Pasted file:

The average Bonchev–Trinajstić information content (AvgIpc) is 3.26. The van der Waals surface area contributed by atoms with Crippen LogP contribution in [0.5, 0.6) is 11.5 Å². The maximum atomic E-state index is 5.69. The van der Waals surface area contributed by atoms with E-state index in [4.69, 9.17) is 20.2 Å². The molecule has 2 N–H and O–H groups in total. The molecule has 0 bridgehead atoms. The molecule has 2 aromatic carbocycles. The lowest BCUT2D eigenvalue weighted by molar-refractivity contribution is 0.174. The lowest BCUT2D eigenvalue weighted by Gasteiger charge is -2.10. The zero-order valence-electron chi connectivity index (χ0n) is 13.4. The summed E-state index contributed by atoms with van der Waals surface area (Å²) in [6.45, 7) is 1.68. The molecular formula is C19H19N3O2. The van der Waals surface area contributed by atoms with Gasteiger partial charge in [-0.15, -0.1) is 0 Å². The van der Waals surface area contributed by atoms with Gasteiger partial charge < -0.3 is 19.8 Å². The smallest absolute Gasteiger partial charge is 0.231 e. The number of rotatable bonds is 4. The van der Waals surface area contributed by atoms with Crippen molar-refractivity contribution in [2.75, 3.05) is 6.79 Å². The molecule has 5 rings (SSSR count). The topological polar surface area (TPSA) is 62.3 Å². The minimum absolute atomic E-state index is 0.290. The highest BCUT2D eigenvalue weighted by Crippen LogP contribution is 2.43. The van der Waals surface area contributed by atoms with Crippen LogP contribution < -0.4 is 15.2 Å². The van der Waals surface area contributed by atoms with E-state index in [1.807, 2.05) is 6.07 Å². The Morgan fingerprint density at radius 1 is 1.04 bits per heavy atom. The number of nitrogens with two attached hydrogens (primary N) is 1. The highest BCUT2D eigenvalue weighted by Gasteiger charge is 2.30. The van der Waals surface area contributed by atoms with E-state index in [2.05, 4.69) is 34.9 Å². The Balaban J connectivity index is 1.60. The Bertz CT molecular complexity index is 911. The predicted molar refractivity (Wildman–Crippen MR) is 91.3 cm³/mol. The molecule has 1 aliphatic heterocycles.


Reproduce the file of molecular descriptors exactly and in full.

The average Bonchev–Trinajstić information content (AvgIpc) is 3.26. The van der Waals surface area contributed by atoms with Crippen LogP contribution in [0.5, 0.6) is 11.5 Å². The maximum atomic E-state index is 5.69. The van der Waals surface area contributed by atoms with E-state index in [4.69, 9.17) is 20.2 Å². The molecule has 2 N–H and O–H groups in total. The molecule has 0 bridgehead atoms. The molecule has 2 aromatic carbocycles. The lowest BCUT2D eigenvalue weighted by molar-refractivity contribution is 0.174. The lowest BCUT2D eigenvalue weighted by Gasteiger charge is -2.10. The zero-order valence-electron chi connectivity index (χ0n) is 13.4. The summed E-state index contributed by atoms with van der Waals surface area (Å²) in [6.45, 7) is 1.68. The molecular formula is C19H19N3O2. The van der Waals surface area contributed by atoms with Gasteiger partial charge in [-0.15, -0.1) is 0 Å². The van der Waals surface area contributed by atoms with Gasteiger partial charge < -0.3 is 19.8 Å². The smallest absolute Gasteiger partial charge is 0.231 e. The number of rotatable bonds is 4. The van der Waals surface area contributed by atoms with Crippen molar-refractivity contribution in [2.75, 3.05) is 6.79 Å². The molecule has 5 rings (SSSR count). The topological polar surface area (TPSA) is 62.3 Å². The minimum absolute atomic E-state index is 0.290. The highest BCUT2D eigenvalue weighted by Crippen LogP contribution is 2.43. The van der Waals surface area contributed by atoms with Crippen LogP contribution < -0.4 is 15.2 Å². The van der Waals surface area contributed by atoms with E-state index in [1.807, 2.05) is 6.07 Å². The Morgan fingerprint density at radius 1 is 1.04 bits per heavy atom. The number of nitrogens with two attached hydrogens (primary N) is 1. The highest BCUT2D eigenvalue weighted by Gasteiger charge is 2.30. The van der Waals surface area contributed by atoms with E-state index in [2.05, 4.69) is 34.9 Å². The Balaban J connectivity index is 1.60. The Bertz CT molecular complexity index is 911. The predicted molar refractivity (Wildman–Crippen MR) is 91.3 cm³/mol. The molecule has 1 aliphatic heterocycles.